Article from the series: Staying Safe and Healthy in Rwanda, Uganda and DR Congo
33 mm, f5.0, 1/400s, ISO125
I once showed up for a Gorilla Highlands Press Trip a bit bruised and bloodied, having been knocked down by drunk football fans in a half-hearted robbery attempt in Kampala the evening before. Seemingly completely random and opportunistic, this remains the only such experience I have had in over ten years of travel to over 20 African countries, including half a dozen visits to each of Uganda, Rwanda and DR Congo.
Common sense really goes a long way, and I sometimes think that when “holiday mode” is switched on, much of that common sense disappears. It isn’t really that security concerns are — in general — hugely different from many other places. I don’t walk around Kabale at night with a camera around my neck, but I wouldn’t do that in London, Stockholm or Los Angeles, either. I am not reserved or suspicious when a local man I don’t know wants me to follow him so he can show me the way to somewhere or other because he is Ugandan, but because he is a stranger who might very well have motives of his own for helping me. Again, I would be equally reluctant in London, Stockholm or Los Angeles.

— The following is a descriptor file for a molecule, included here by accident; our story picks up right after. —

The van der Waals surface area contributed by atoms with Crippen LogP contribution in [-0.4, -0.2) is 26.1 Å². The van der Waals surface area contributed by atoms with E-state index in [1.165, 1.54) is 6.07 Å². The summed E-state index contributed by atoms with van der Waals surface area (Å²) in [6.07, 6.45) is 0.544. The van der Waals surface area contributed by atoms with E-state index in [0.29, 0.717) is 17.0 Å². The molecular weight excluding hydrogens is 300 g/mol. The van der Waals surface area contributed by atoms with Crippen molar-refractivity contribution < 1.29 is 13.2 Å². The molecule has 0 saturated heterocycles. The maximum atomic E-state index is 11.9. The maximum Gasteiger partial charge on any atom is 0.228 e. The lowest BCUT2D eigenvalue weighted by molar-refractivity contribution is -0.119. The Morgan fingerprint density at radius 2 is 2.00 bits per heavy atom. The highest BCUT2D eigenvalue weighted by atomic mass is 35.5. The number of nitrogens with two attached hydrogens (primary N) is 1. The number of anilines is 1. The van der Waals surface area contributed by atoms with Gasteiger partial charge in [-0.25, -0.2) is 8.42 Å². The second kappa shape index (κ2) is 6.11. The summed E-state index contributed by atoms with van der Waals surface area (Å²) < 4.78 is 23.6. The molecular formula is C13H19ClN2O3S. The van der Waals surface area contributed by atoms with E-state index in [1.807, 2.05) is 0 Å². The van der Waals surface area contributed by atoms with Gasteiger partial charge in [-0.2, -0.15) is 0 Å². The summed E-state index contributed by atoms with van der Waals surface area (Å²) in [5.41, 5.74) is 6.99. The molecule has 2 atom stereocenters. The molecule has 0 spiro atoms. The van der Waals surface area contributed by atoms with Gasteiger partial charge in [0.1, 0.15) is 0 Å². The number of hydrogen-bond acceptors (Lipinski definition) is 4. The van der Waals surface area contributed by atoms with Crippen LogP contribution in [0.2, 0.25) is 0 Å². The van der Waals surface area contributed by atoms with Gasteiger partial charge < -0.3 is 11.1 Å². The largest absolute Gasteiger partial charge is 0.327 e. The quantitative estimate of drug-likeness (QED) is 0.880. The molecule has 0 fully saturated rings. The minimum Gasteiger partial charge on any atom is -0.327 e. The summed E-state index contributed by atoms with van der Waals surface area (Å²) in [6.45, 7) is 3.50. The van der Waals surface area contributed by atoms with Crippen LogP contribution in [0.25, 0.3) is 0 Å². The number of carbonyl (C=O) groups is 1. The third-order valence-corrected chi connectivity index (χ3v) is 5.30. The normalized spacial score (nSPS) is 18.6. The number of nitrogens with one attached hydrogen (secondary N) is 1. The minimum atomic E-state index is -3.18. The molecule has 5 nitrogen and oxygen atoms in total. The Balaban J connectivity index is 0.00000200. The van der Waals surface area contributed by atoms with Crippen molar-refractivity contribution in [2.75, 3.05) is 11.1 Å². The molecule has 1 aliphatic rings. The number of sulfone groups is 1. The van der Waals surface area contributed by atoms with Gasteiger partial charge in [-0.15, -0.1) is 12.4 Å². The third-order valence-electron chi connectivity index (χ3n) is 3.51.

That isn’t to say that Uganda is like Sweden. It obviously isn’t. But take the same precautions you would visiting most locations you don’t know — avoid walking alone or travelling at night, always tell someone where you are going, don’t flout cameras or other expensive gear (especially in cities), follow instructions from guides with regard to behaviour around wild animals, and so on — and you’re unlikely to run into too much trouble.
This image is from Virunga National Park in Congo, a remnant from restless times. It is true that you are likely to see plenty of guns in the Gorilla Highlands, but they will virtually always be in the hands of authority figures: police, military or park rangers.
Don’t miss our extensive interview with Marcus and head to his website for even more.